When I wrote this essay in 2018, I wrote that the reason I wanted to continue to view them as biracial was partially because I wanted to see some of myself reflected in my children. Now I realize that’s not true, I don’t have a proud white heritage I want them to experience. I want to see “myself” reflected in my children, because if they can pass for white, a life of white privilege awaits them. They don’t have to want it, or enjoy it, or accept it, but it’s there anyway, and those of us who are white, or pass for white, have it. We shouldn't have it, I hope someday we don't have it, but unfortunately today is not that day. The converse of that, well, of course one example is the tragic and heartbreaking case I mentioned at the beginning of this post. 
Going back and rereading, there isn’t really a cohesive theme. Maybe white girl pointing out truths about the world that make her uncomfortable in an effort to better understand and stand against racism? Which is just another variation on the theme of this blog, which is mostly about a mom just trying to raise her kids the best she can. This is one of many examples of how I'm just trying to figure this out, as I look to the future of trying to help my kids navigate a world of racism I haven't experienced. This post: just getting my thoughts typed and out in the world before I lose my nerve. Next post: maybe something slightly better?

 I do want to mention two Instagram accounts that have helped me learn a lot about white privilege, both within their posts and links to articles. I’m not going to try to explain because I never do well with it when I get into facebook fights, I’m just going to defer to much smarter and more eloquent people on this. I urge you to check out their accounts, they have been very eye opening for me. 
Laylafsaad
theconsciouskid
What's a revelation about race that has made you uncomfortable?

5 comments:

  1. I've always been really proud that I put myself through school, helped raise my sister, bought a house young, etc. That I was 'self made'. But really that's not true. White privilege made that success possible. I got to start on third base and children of color start at home plate. That's my revelation.

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  2. Alyssa, reading this literally made me cry. I appreciate you opening up about these topics. It’s a very hard conversation for most and unfortunately a lot of people are not willing to think beyond the way they were raised or they do not want to get involved in things that are not affecting them personally.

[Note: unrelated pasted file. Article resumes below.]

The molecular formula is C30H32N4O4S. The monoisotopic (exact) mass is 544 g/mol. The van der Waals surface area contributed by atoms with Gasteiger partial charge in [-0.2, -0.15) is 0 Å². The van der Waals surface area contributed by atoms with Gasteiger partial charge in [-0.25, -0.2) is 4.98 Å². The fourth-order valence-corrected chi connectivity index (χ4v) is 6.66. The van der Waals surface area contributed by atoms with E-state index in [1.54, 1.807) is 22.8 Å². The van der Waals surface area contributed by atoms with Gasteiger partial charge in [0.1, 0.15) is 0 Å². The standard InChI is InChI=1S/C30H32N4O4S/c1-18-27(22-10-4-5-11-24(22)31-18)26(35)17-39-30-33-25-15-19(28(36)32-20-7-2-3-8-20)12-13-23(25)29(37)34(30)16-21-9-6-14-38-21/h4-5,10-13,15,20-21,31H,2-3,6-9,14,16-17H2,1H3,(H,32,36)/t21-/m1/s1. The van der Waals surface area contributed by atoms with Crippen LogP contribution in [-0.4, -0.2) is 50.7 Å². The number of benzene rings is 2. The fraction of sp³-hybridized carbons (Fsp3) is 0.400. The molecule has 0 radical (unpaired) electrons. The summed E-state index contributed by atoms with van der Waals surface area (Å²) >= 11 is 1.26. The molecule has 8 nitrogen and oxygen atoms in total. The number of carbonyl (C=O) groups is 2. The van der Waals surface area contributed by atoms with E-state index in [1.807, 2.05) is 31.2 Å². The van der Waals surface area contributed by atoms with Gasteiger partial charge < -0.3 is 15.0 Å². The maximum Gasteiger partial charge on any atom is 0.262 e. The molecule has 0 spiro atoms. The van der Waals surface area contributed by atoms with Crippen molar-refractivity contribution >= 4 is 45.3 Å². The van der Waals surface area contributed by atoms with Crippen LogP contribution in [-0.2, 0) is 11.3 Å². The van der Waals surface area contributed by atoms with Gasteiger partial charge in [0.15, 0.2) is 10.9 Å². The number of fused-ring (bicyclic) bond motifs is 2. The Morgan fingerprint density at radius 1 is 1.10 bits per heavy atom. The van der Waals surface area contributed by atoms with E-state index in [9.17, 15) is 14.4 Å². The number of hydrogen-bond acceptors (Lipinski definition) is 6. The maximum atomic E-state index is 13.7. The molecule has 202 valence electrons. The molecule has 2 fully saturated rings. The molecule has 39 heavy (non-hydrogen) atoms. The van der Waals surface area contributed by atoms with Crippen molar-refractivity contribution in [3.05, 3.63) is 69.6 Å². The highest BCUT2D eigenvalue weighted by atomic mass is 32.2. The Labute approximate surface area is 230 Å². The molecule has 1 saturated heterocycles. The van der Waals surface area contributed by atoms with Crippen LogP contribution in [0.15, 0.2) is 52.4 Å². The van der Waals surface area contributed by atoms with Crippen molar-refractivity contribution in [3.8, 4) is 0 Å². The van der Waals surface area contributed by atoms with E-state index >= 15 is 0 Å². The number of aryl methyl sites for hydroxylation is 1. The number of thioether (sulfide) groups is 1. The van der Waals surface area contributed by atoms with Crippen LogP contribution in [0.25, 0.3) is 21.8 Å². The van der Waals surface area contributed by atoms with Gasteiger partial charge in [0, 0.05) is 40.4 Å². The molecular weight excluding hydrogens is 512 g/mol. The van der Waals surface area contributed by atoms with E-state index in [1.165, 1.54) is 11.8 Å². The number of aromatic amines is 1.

“If you don't stand for something, you'll fall for anything.”

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  3. Hola Alyssa! Thank tou for sharing. Im trying to learn more about this topic for myself and my family and I appreciate your words. I myself had an extremely difficult time filling out the census.I was a mess, I cant deal with labels. My son looks white ,my husband looks black and I am very latina looking. I will keep searching for what makes us more confortable as individuals with all the prejudices it will bring. Big hug, Carmen

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  4. This is such a great post. I have also been trying to learn more about this. It's so important to understand and to ask hard questions of yourself. I read the book So You Want to Talk About Race and feel like I need to reread it. The biggest thing that struck me was the important idea that something is about race if the person of color thinks that it is. Please post more on this topic. It's important to continue conversations that may make us uncomfortable in the short term, but will hopefully help move society forward to a better place for your children.

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  5. Thank you for sharing this. I am a white woman who used to consider myself "color-blind" (cringing even to remember this). I did Teach for America and taught in a school with almost all black students and I know I did a lot of harm because of how much I just didn't get. I'm trying to be better now and to keep learning.
    I'll check out the instagram accounts you posted, and if anyone is looking for other people to follow, Dr Tressie McMillan Cottom is a brilliant black sociologist and author whose twitter feed consistently makes me check myself and think more deeply about race and class (plus she is hilarious) - https://mobile.twitter.com/tressiemcphd
    Hope you and your family are doing well!

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Thanks for commenting! Comments make me probably more happy than they should.